United States General Accounting Office GAO Testimony Before the Special Committee on Aging, U.S. Senate For Release on Delivery Expected at 1:00 p.m. Monday, April 26, 1999 ASSISTED LIVING Quality-of-Care and Consumer Protection Issues Statement of Kathryn G. Allen, Associate Director Health Financing and Public Health Issues Health, Education, and Human Services Division GAO/T-HEHS-99-111 Assisted Living: Quality-of-Care and Consumer Protection Issues Mr. Chairman and Members of the Committee: We are pleased to be here today to discuss quality-of-care and consumer protection issues in assisted living. Assisted living facilities are becoming an increasingly popular option for providing long-term care for the elderly in what can be a less costly and more homelike setting than nursing homes. Current estimates of the number of assisted living beds in the United States range from 800,000 to 1.5 million, and consumer demand is expected to grow significantly as the projected number of elderly Americans in need of long-term care doubles over the next 20 years. Assisted living facilities offer a combination of housing, meals, personal support services, and, in some cases, health care for their residents. Although most assisted living is paid for privately by individuals and their families, many states are using Medicaid to fund services and care for residents in assisted living facilities, and others are considering whether assisted living can be a cost-effective alternative to publicly funded nursing home care for some persons. At the same time as interest in assisted living has grown, concerns about quality of care and consumer protection in assisted living have been raised in recent media accounts and other reports. The information I am presenting is based on a report we are issuing to your Committee today that examined assisted living in four states—California, Florida, Ohio, and Oregon.1 My statement focuses on four main issues: • residents’ needs and the services provided in assisted living facilities; • the extent to which facilities provide consumers with sufficient information for them to choose a facility that is appropriate for their needs; • the four states’ approaches to oversight of assisted living; and • the types of quality-of-care and consumer protection problems they identify. Our findings are based on an analysis of responses to a mail survey of facilities in these four states, an evaluation of the facilities’ marketing materials and contracts, interviews with state officials, a review of relevant state statutes and regulations, visits to 20 assisted living facilities, interviews with more than 90 assisted living residents or family members, 1 Assisted Living: Quality-of-Care and Consumer Protection Issues in Four States (GAO/HEHS-99-27, Apr. 26, 1999). Page 1 GAO/T-HEHS-99-111 Assisted Living: Quality-of-Care and Consumer Protection Issues and an analysis of state data on verified quality-of-care and consumer protection problems in assisted living facilities.2 In brief, we found that assisted living facilities vary widely in the types of services they provide and the residents they serve. They range from small, freestanding, independently owned homes with a few residents to large, corporately owned communities that offer both assisted living and other levels of care to several hundred residents. Some assisted living facilities offer only meals, housekeeping, and limited personal assistance, while others provide or arrange for a range of specialized health and related services. They also vary in the extent to which they admit residents with certain needs and whether they retain residents as their needs change. Given the variation in what is labeled assisted living, prospective residents must rely on information supplied to them by facilities to select one that best meets their needs and preferences. However, we found that, in many cases, assisted living facilities did not routinely give consumers sufficient information to determine whether a particular facility could meet their needs, for how long, and under what circumstances. For example, many facilities did not provide prospective residents with written information on such key issues as the amount of assistance they could expect to receive with medications, the circumstances under which the cost of services might change, or when they could be required to leave if their health changes. Moreover, we identified numerous examples of vague, misleading, or even contradictory information contained in written materials that facilities provide to consumers. The states have the primary responsibility for the oversight of care furnished to assisted living facility residents. All four states we reviewed have licensing requirements that must be met by most facilities providing assisted living services, and state licensing agencies routinely inspect or survey facilities to ensure compliance with state regulations. However, the licensing standards as well as the frequency and content of the periodic inspections vary across the states. The licensing agencies also respond to complaints they receive related to potential violations of state regulations. In addition, the long-term care ombudsman agency in all four states and the Adult Protective Services (APS) agency in Florida and Oregon 2 We sent our mail survey to 955 randomly selected facilities of 2,652 identified potential providers of assisted living in the four states. We received responses from 721 facilities, or 75 percent of those we surveyed, 622 of which identified themselves as providers of assisted living services. Our analysis of quality-of-care and consumer protection issues was based on a review of state licensing agency deficiencies, ombudsman complaints, and adult protective service allegations that state officials verified in a sample of 753 facilities in these states. Page 2 GAO/T-HEHS-99-111 Assisted Living: Quality-of-Care and Consumer Protection Issues investigate complaints or allegations of problems involving residents of assisted living facilities. Given the absence of any uniform standards for assisted living facilities across the states and the variation in their oversight approaches, the results of state licensing and monitoring activities on quality-of-care and consumer protection issues also vary, including the frequency of identified problems. However, using available inspection surveys and reports from the other oversight agencies in the four states, we determined that the states cited more than 25 percent of the 753 facilities in our sample for five or more quality-of-care or consumer protection related deficiencies or violations during 1996 and 1997. Eleven percent of these facilities were cited for 10 or more problems during this time period. Most of the problems identified by the state agencies were related to quality-of-care rather than consumer protection issues. While data were not available to assess the seriousness of each identified problem, many problems seemed serious enough to warrant concern. Frequently identified problems included facilities providing inadequate or insufficient care to residents; their having insufficient, unqualified, and untrained staff; and their not providing residents appropriate medications or storing medications improperly. State officials attributed most of the common problems identified in assisted living facilities to insufficient staffing and inadequate training, exacerbated by high staff turnover and low pay for caregiver staff. Assisted living is usually viewed as a residential care setting for persons Background who can no longer live independently and who require some supervision or help with activities of daily living (ADL) but may not need the level of skilled care provided in a nursing home. It is promoted by assisted living advocates as a long-term care setting that emphasizes residents’ autonomy, independence, and individual preferences and that can meet their scheduled and unscheduled needs for assistance. Typically, assisted living facilities provide housing, meals, supervision, and assistance with some ADLs and other needs such as medication administration. However, there is no uniform assisted living model, and considerable variation exists in the types of facilities or settings that hold themselves out to be an assisted living facility. In some cases, assisted living facilities may serve residents who meet the level-of-care criteria for admission to a nursing home. Page 3 GAO/T-HEHS-99-111 Assisted Living: Quality-of-Care and Consumer Protection Issues Unlike residents of nursing homes, the majority of whom receive some support from Medicaid or Medicare, most residents of assisted living facilities pay for care out of pocket or through other private funding.3 However, public sources of funding are available to help pay for services for some residents. For example, some states are attempting to control rising Medicaid costs by encouraging the use of assisted living as an alternative to more expensive nursing home care. Currently, 32 states use Medicaid funds to reimburse for services provided to Medicaid beneficiaries residing in assisted living facilities.4 However, Medicaid payments do not cover the cost of room and board in assisted living facilities. A combination of individuals’ personal resources, residents’ Supplemental Security Income (SSI) payments, and optional state payments pay for these costs. The states have the primary responsibility for overseeing the care that assisted living facilities provide residents, and few federal standards or guidelines govern assisted living.5 The four states we reviewed vary widely in what they require of these facilities. Generally, state regulations focus on three main areas—requirements for the living unit, admission and retention criteria, and the types and levels of services that may be provided. Some states have set very general criteria for the type of resident who can be served and the maximum level of care that can be provided, while other states have set more specific limits in these areas, such as not serving residents who require 24-hour skilled nursing care. A wide variety of services are available to residents in assisted living, and Assisted Living most facilities provide oversight to monitor and supervise their residents. Facility Services and These oversight responsibilities generally include providing 24-hour Resident Needs Vary supervision; monitoring changes in residents’ health and functioning; notifying a resident’s physician, family, or other responsible person when Widely the resident’s condition changes; and providing regular health or wellness checks. Assisted living facilities in our survey reported that they usually 3 Medicaid is the federal-state health financing program for low-income and aged, blind, and disabled people. Medicare finances health care for most Americans over age 65 and the disabled. In 1999, the federal government is projected to pay $39 billion for nursing home care, mostly through Medicaid. 4 See State Assisted Living Policy: 1998 (Portland, Me.: National Academy for State Health Policy, June 1998). States often use the authority available under section 1915(c) of the Social Security Act, which enables them to fund nursing services in a home and community-based setting rather than in an institutional setting. 5 For further information on federal programs’ responsibility related to assisted living, see Long-Term Care: Consumer Protection and Quality-of-Care Issues in Assisted Living (GAO/HEHS-97-93, May 15, 1997). Page 4 GAO/T-HEHS-99-111 Assisted Living: Quality-of-Care and Consumer Protection Issues provide housekeeping, laundry, meals, transportation to medical appointments, special diets, and assistance with medications. Many facilities also provide skilled nursing services, skilled therapy services, and hospice care for their residents. More specialized services, such as intravenous (IV) therapy and tube feeding, are least likely to be available. Some services may be provided by facility staff or by staff under contract to the facility. In other cases, the facility may arrange with an outside provider to deliver some services, with residents paying the provider directly, or residents may arrange and pay for services on their own. We found considerable variation among facilities and among states in the needs of the residents they serve. The facilities we visited have some residents who are completely independent and ambulatory, some who have severe cognitive impairments, and some who are bedridden and require significant amounts of skilled nursing care. Residents of assisted living facilities typically need the most assistance from facility staff with medications and bathing. Assistance with dressing and toileting or incontinence care are the next most frequently cited needs, and assistance is needed to a lesser extent with eating, transferring, and walking. The highest level of resident need for staff assistance with ADLs was reported among facilities in Oregon and those in Florida licensed as extended congregate care facilities. In addition, residents often have some degree of cognitive impairment, such as significant short-term memory problems, disorientation much of the time, or Alzheimer’s disease or another form of dementia. The ability of residents to remain in a facility as their health declines or their needs change, commonly referred to as aging in place, is determined largely by admission and discharge criteria. There is considerable variation across the states in these criteria, some of which comes from state regulations, some the facilities’ choice of whom to serve, and some the particular services a facility chooses to provide or make available. For example, facilities in Oregon are more likely to admit and retain residents with a higher level of need than those in other states. Facilities responding to our survey vary in terms of resident needs they accept on admission and the circumstances under which they retain or discharge residents who develop certain needs or conditions after being admitted. Although some facilities may not admit residents with a particular need or condition, they do not necessarily discharge them if they develop that need. For example: • More than 75 percent of the facilities reported that they admit residents who have mild to moderate memory or judgment problems, are Page 5 GAO/T-HEHS-99-111 Assisted Living: Quality-of-Care and Consumer Protection Issues incontinent but can manage on their own or with some assistance, have a short-term need for nursing care, or need oxygen supplementation. • Less than 10 percent of the facilities admit residents who are bedridden, require ongoing tube feeding, need a ventilator to assist with breathing, or require IV therapy, and most facilities discharge residents who develop these needs. • Most facilities in Oregon indicated that they do not admit people who are bedridden, but half typically retain anyone who becomes bedridden while a resident. Given the variation in what is labeled assisted living, prospective residents Consumers May Lack must rely primarily on information supplied to them by facilities to select Adequate Information one that best meets their needs and preferences. They can obtain to Select a Facility information in a variety of ways, including written materials, facility tours, personal interviews, and personal recommendations. However, in order to That Best Meets Their help prospective residents compare facilities and select the most Needs appropriate setting for their needs, key information should be provided in writing and in advance of their decision to apply for admission. Yet we found that written material often does not contain key information; facilities do not routinely provide prospective residents with important documents, such as a copy of the contract, to use as an aid in decisionmaking; and written materials that are available are sometimes confusing or even misleading. According to consumer advocates and provider associations, consumers need to be informed about the services that will be provided, their costs, and the respective obligations of both the resident and the provider. Such information should include • the cost of the basic service package and what it includes; • the availability of additional services, who will provide them, and their cost; • the circumstances under which costs may change; • how the facility monitors resident health care; • the qualifications of staff who provide personal care, medications, and health services; • discharge criteria, such as when a resident may be required to leave the facility, and the procedures for notifying and relocating the resident; and • grievance procedures. Page 6 GAO/T-HEHS-99-111 Assisted Living: Quality-of-Care and Consumer Protection Issues The majority of facilities responding to our survey said they generally provide prospective residents with written information about many of their services and costs in advance of their choosing to apply for admission. However, as shown in figure 1, only about half indicated that they provide information on the circumstances under which the cost of services may change, their policy on medication assistance, or their practice for monitoring residents’ needs, and less than half indicated that they provide written information in advance about discharge criteria, staff training and qualifications, or services not covered or available from the facility. Page 7 GAO/T-HEHS-99-111 Assisted Living: Quality-of-Care and Consumer Protection Issues Figure 1: Percentage of Facilities Reporting That They Provide Key Written Information to Prospective Residents Information Description of Basic Services Cost of the Basic Services Residents' Rights and Responsibilities Other Services Available Complaint or Grievance Procedure Cost of Additional Services Medication Assistance Monitoring Resident Needs Circumstances When Costs May Change Discharge Criteria Services Not Available Staff Training and Qualifications 0 10 20 30 40 50 60 70 80 90 100 Percentage The contract or resident agreement is an important source of written information, and in some cases it may be the only place where certain key points such as discharge criteria or circumstances when costs may change are addressed. However, only one out of four facilities we surveyed indicated that they routinely provide a copy of the contract to consumers before they make a decision to apply for admission. About 65 percent of the facilities said they provide a copy when one is requested, and 10 percent said they do not generally provide contracts to prospective Page 8 GAO/T-HEHS-99-111 Assisted Living: Quality-of-Care and Consumer Protection Issues residents. Contracts range from a one-page standard form lease to a 55-page document with attachments. Some are written in very fine print, while others are prepared in large, easy-to-read type. Some contracts are complex documents written in specialized legal language, while others are not. Marketing and other written material provided by the facilities also vary widely from a one-page list of basic services and monthly rent to multiple documents of more than 100 pages. We examined written marketing materials and contracts from 60 of the facilities that responded to our survey to determine whether they were complete, clear, and consistent with state laws. While most of the facility materials we reviewed were specific and relatively clear, we found that materials from 20 of the 60 facilities contained language that was unclear or potentially misleading, usually concerning the circumstances under which a resident could be required to leave a facility. Contracts and other written materials we reviewed were often unclear or inconsistent with each other or with requirements of state regulation regarding how long residents could remain as their needs change, resident notification requirements, and other procedural requirements for discharge. For example, the contract from a California facility was vague regarding the circumstances under which a resident could be required to move. It stated that the facility can discharge a resident for good and sufficient cause without elaborating on what the cause might be. The contract also failed to refer to state regulations that provide specific criteria for discharge or eviction. As shown in figure 2, the marketing material one Florida facility uses is potentially misleading in specifying that residents can be assured that if their health changes, the facility can meet their needs and they will not have to move again. However, the facility’s contract specifies a range of health-related criteria for immediate discharge, including changes in a resident’s condition or need for services that the facility cannot provide. The contract of an Oregon facility is inconsistent with requirements of state regulation regarding notification of residents before discharging them. Oregon regulations specify that residents may not be asked to leave without 14 days’ written notice that a facility cannot provide the services they need. However, the facility’s contract specifies that residents can be required to move immediately if they need more care than is available at the facility. Page 9 GAO/T-HEHS-99-111 Assisted Living: Quality-of-Care and Consumer Protection Issues Figure 2: Examples of Unclear or Misleading Written Information Facility 1 Facility 2 So you can be assured if health changes occur, we can meet your Resident may not be needs. And you asked to leave won't have to deal without 14 days' with the hassles of written notice stating moving again. reasons for the request. "... It's reassuring to know that even if my needs change, I won't have to move." Marketing Brochure State Regulation ... may terminate this Residency Agreement immediately ... ... may terminate this Due to changes in agreement your physical or immediately upon mental condition, notice and the supplies, services resident shall be or procedures are required to required that ... by immediately vacate certification, the Premises in any licensure, design one of the following or staffing cannot circumstances: provide. Contract Contract Each of the four states we studied has licensing requirements that must be The States Use a met by most facilities that provide assisted living services. Florida and Range of Approaches Oregon have created a specific licensing category and requirements for to Oversee Assisted assisted living facilities, while California and Ohio license these facilities under existing residential care facility regulations. All four states have Living Facilities Page 10 GAO/T-HEHS-99-111 Assisted Living: Quality-of-Care and Consumer Protection Issues similar requirements regarding the type and level of services that assisted living facilities must provide residents. In addition to basic accommodations such as room, board, and housekeeping, all the states require facilities to provide residents with basic services, including assistance with ADLs, ongoing health monitoring, and either the provision of or arrangement for medical services, including transportation to and from those services as needed. All four states require assisted living facilities to conduct an initial assessment of a resident’s health, functional ability, and needs for assistance. They also require that facilities provide residents with reasonable advance notice of discharge or eviction, and they specify certain rights and procedures for residents to appeal or contest a facility’s decision to discharge them. State regulations also generally contain other consumer protection provisions such as those governing resident contracts, criminal background checks for staff, and residents’ rights. All four states require that facilities enter into contracts with residents, but they differ in the level of detail they require in these agreements. In addition, all four states require criminal background checks for direct care staff, and three states—California, Florida, and Oregon—require them for facility administrators as well. State regulations often differ, however, with respect to the level of skilled nursing or medical care that facilities can provide to residents and in the circumstances under which it can be provided. For example, California regulations contain a list of services that facility staff are generally not allowed to provide, such as catheter care, colostomy care, and injections. In contrast, Oregon has no explicit restrictions on the care that facility staff may provide, except that certain nursing tasks must be either assigned or delegated to a caregiver by a registered nurse. In addition, while all four states require facilities to provide some degree of supervision with medications, they differ in the degree to which facility staff can be directly involved in administering medications to residents. For example, in California, facility staff may not administer medications but may only assist residents to take their own medications. Requirements for staff levels, qualifications, and training also vary among the states. For example, Florida requires facilities to maintain a minimum number of full-time staff that is based on the total number of residents, California and Ohio require only that the number of staff be adequate to meet the needs of residents, and Oregon does not have any minimum staffing requirement. Page 11 GAO/T-HEHS-99-111 Assisted Living: Quality-of-Care and Consumer Protection Issues To ensure that assisted living facilities comply with the various licensing requirements, all four states conduct periodic inspections or surveys of facilities, and they may also conduct more frequent inspections in response to specific complaints.6 However, the four states vary in the frequency and content of assisted living facility inspections. The frequency of required licensing inspections ranges from at least twice a year for extended congregate care facilities in Florida to at least once every 2 years for assisted living facilities in Oregon.7 The content of periodic state surveys is driven primarily by the requirements in state regulations. To assist surveyors, Florida and Ohio have developed detailed guidelines, similar to those used for nursing home inspections. In contrast, surveyors in California and Oregon use a checklist that covers a subset of the regulations and focuses on a few selected elements. In addition to the state licensing agency, other state agencies play a role in the oversight of assisted living facilities. In the four states we examined, the state ombudsman agency has a role in overseeing the quality of care and consumer protection of residents in assisted living. The ombudsmen are intended to serve as advocates to protect the health, safety, welfare, and rights of elderly residents of long-term care facilities and to promote their quality of life. One of their primary responsibilities is to investigate and resolve complaints of residents in long-term care facilities, such as nursing homes, board and care homes, and assisted living facilities. Ombudsmen in Florida are also required to inspect each facility annually to evaluate the residents’ quality of care and quality of life. In two of the four states, Florida and Oregon, APS agencies are responsible for investigating reports of alleged abuse, neglect, or exploitation of assisted living residents; determining their immediate risk and providing necessary emergency services; evaluating the need for and referrals for ongoing protective services; and providing ongoing protective supervision. 6 In Florida, Ohio, and Oregon, the agency with responsibility for inspecting assisted living facilities also has responsibility for nursing homes. In contrast, responsibility for the regulation and inspection of assisted living facilities in California rests with the Department of Social Services, while nursing homes fall under the jurisdiction of the Department of Health Services. 7 Florida has multiple categories of assisted living licensure, including standard assisted living, limited nursing services, and extended congregate care. Page 12 GAO/T-HEHS-99-111 Assisted Living: Quality-of-Care and Consumer Protection Issues Given that the states vary in their licensing requirements for assisted living The States Identify facilities and in their approaches to oversight, the type and frequency of Quality-of-Care and quality-of-care and consumer protection problems identified by the states Consumer Protection may not fully portray the care and services the facilities actually provide. Facilities in states with more licensing standards, more frequent Problems in Assisted inspections, or more agencies involved in oversight may be more likely to Living Facilities have more problems identified and verified. Using available data and reports from state licensing, ombudsman, and APS agencies in the four states, we determined that 27 percent of the 753 facilities in our sample were cited for five or more quality-of-care or consumer protection related problems during 1996 and 1997. Most of these verified problems pertained to quality-of-care rather than consumer protection issues. As table 1 shows, 22 percent of the facilities we sampled had 5 or more verified quality-of-care problems during the period, and 9 percent of the facilities had 10 or more. Table 1: Percentage of Facilities With Quality-of-Care and Consumer Facilities with verified problems Protection Related Problems Identified Quality of care or by Licensing, Ombudsman, and APS consumer Consumer Agencies in the Four States Number of problems protection Quality of care protection 5 or more 27% 22% 3% 10 or more 11 9 0 Note: Number of facilities = 753. The most commonly cited quality-of-care problems included inadequate care, staffing, and medication issues. These problems included instances in which a facility was found to be providing inadequate care to residents as well as instances in which a facility did not demonstrate the capacity to provide sufficient care. For example, staffing problems included cases in which residents suffered harm as a result of insufficient numbers of staff in the facility, as well as cases in which facilities had no documentation to substantiate that required caregiver training had been provided. Inadequate care, such as instances of residents not receiving appropriate access to physicians and other needed medical care or treatment, was the most frequently cited quality-of-care problem. For example, as illustrated in table 2, in one California facility, staff neglected to call “911” after a resident fell and injured her head. Instead, they gave her aspirin, and several hours later she was found in a comatose state. She died 3 days later. The second most frequently cited problem concerned staff Page 13 GAO/T-HEHS-99-111 Assisted Living: Quality-of-Care and Consumer Protection Issues qualifications and training and facilities not having sufficient staff to care for the residents. For example, in an Oregon facility, family members routinely assisted residents by changing soiled garments because the facility did not have enough staff. Table 2: Examples of Quality-of-Care and Consumer Protection Problems Issue Problem Quality of care Inadequate care Staff neglected to call “911” after a resident fell and injured her head. Instead, they gave her aspirin, and several hours later she was found in a comatose state. She died 3 days later. Staffing Because of insufficient staff, family members in one facility routinely assisted residents by changing soiled garments. Medication Facility staff inconsistently and inaccurately transcribed physicians’ medication orders, often allowed sharing of medications between residents, signed out narcotics on one shift but had staff from another shift administer them, and allowed unlicensed caregivers to alter residents’ prescription labels. Consumer protection Billing or discharge A resident was told on admission that she could stay in the facility until she died. After living at the facility for 2 years, she began to wander within the facility. The facility then issued a 2-week eviction notice stating that it could no longer care for her. The facility also increased her monthly fee from approximately $1,600 to more than $6,400. She moved to another facility. Contracts A resident contract did not contain all state-required elements, such as the basic daily, weekly, or monthly rate and a list of available services and fees not included in the basic rate. The third most frequently cited problem concerned medication-related issues, such as not providing residents their prescribed medication, providing them the wrong medication, or storing medication improperly. For example, an Oregon facility was found to have numerous medication problems, including (1) staff inconsistently and inaccurately transcribing physicians’ medication orders to the residents’ medication administration records, (2) medications often being borrowed or shared between residents, (3) one staff member signing out narcotics but another staff member on a different shift administering them to residents, and (4) unlicensed caregivers altering residents’ prescription labels. Page 14 GAO/T-HEHS-99-111 Assisted Living: Quality-of-Care and Consumer Protection Issues Commonly cited consumer protection problems included those related to circumstances under which a resident could be required to leave a facility for health or financial reasons and those related to provisions in resident contracts. For example, a resident of an Oregon facility was told on admission that she could stay until she died. However, the facility issued her an eviction notice when she began to wander within the facility, and it raised her monthly charge from approximately $1,600 to more than $6,400. In Florida, a facility was cited for not having all state-required elements in the resident contract, such as the basic daily, weekly, or monthly rates and a list of available services and fees not included in the basic rate. In Florida and Oregon, the two states in which APS agencies have some responsibility for oversight of residents in assisted living facilities, resident abuse was also often cited. In Oregon, the APS agency verified 48 cases of abuse in 21 of the state’s 83 assisted living facilities during 1996 and 1997. In one case, a resident was left on the toilet for 2 hours because the caregiver forgot to return to the resident’s room, and there was no call button within reach. In Florida, the APS agency verified 39 cases of abuse in 25 facilities and 103 cases of neglect in 32 facilities during the 2-year period. Florida cases included an instance in which a 90-year-old resident was admitted to a hospital with a stage IV pressure ulcer and found to be dehydrated and poorly nourished. As a growing number of elderly Americans reach the point where they can Conclusions no longer live independently, many look to assisted living facilities as a viable, homelike setting to meet their long-term care needs. While many residents may enter assisted living facilities with relatively few or minimal needs for supportive or health services, these needs generally increase with age or with declining health. Some assisted living facilities may be able to accommodate these changing and more intensive needs, while others may not. Fully understanding the strengths and limitations of facilities is important as consumers and their families attempt to make the best choice for what is often a difficult decision. Currently, the assisted living industry is predominantly funded by private resources and is licensed and regulated by the states. However, as the states increase their use of Medicaid to help pay for assisted living, the contribution of federal financing will grow as well. This trend will no doubt focus more attention from consumers, providers, and the public sector on several issues, including where assisted living fits on the continuum of long-term care, on standards needed to ensure quality of Page 15 GAO/T-HEHS-99-111 Assisted Living: Quality-of-Care and Consumer Protection Issues care and protect consumers, on appropriate approaches to ensure compliance with those standards, and on the adequacy of information available to help inform consumers’ choices and decisions. Mr. Chairman, this concludes my statement. I will be happy to answer any questions that you or other members of the Committee may have. (101815) Page 16 GAO/T-HEHS-99-111 Ordering Information The first copy of each GAO report and testimony is free. Additional copies are $2 each. Orders should be sent to the following address, accompanied by a check or money order made out to the Superintendent of Documents, when necessary. VISA and MasterCard credit cards are accepted, also. Orders for 100 or more copies to be mailed to a single address are discounted 25 percent. Orders by mail: U.S. General Accounting Office P.O. Box 37050 Washington, DC 20013 or visit: Room 1100 700 4th St. NW (corner of 4th and G Sts. NW) U.S. General Accounting Office Washington, DC Orders may also be placed by calling (202) 512-6000 or by using fax number (202) 512-6061, or TDD (202) 512-2537. Each day, GAO issues a list of newly available reports and testimony. 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Assisted Living: Quality-of-Care and Consumer Protection Issues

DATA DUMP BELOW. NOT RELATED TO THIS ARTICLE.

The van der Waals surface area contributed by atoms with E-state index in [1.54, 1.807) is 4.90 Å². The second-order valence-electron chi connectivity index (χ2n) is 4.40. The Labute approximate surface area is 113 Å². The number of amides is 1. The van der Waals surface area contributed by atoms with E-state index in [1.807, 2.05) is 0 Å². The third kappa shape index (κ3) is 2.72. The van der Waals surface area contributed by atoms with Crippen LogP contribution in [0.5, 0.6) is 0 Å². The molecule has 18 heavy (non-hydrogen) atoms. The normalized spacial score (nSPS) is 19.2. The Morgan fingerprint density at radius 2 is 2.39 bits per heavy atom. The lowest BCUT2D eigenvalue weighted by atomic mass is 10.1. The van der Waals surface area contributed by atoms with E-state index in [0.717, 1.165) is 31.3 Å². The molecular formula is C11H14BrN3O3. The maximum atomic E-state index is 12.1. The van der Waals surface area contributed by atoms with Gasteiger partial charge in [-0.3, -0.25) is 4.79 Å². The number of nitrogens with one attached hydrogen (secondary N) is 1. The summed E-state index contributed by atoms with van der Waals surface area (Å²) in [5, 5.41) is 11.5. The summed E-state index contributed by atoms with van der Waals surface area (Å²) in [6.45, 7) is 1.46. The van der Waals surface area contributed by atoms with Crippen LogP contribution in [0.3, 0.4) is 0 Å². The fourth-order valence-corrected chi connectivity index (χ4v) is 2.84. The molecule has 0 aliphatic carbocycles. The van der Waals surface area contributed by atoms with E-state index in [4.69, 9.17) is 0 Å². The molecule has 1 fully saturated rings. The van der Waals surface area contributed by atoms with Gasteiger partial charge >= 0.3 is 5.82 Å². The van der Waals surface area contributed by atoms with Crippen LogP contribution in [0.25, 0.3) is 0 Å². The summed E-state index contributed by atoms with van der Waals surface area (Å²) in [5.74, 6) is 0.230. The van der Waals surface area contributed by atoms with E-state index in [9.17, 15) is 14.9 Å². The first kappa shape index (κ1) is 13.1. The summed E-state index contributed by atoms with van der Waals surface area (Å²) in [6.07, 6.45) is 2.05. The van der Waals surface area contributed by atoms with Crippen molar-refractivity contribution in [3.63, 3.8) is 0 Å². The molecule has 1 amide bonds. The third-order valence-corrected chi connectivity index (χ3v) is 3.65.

Published by the Government Accountability Office on 1999-04-26.
Below is a raw (and likely hideous) rendition of the original report. (PDF)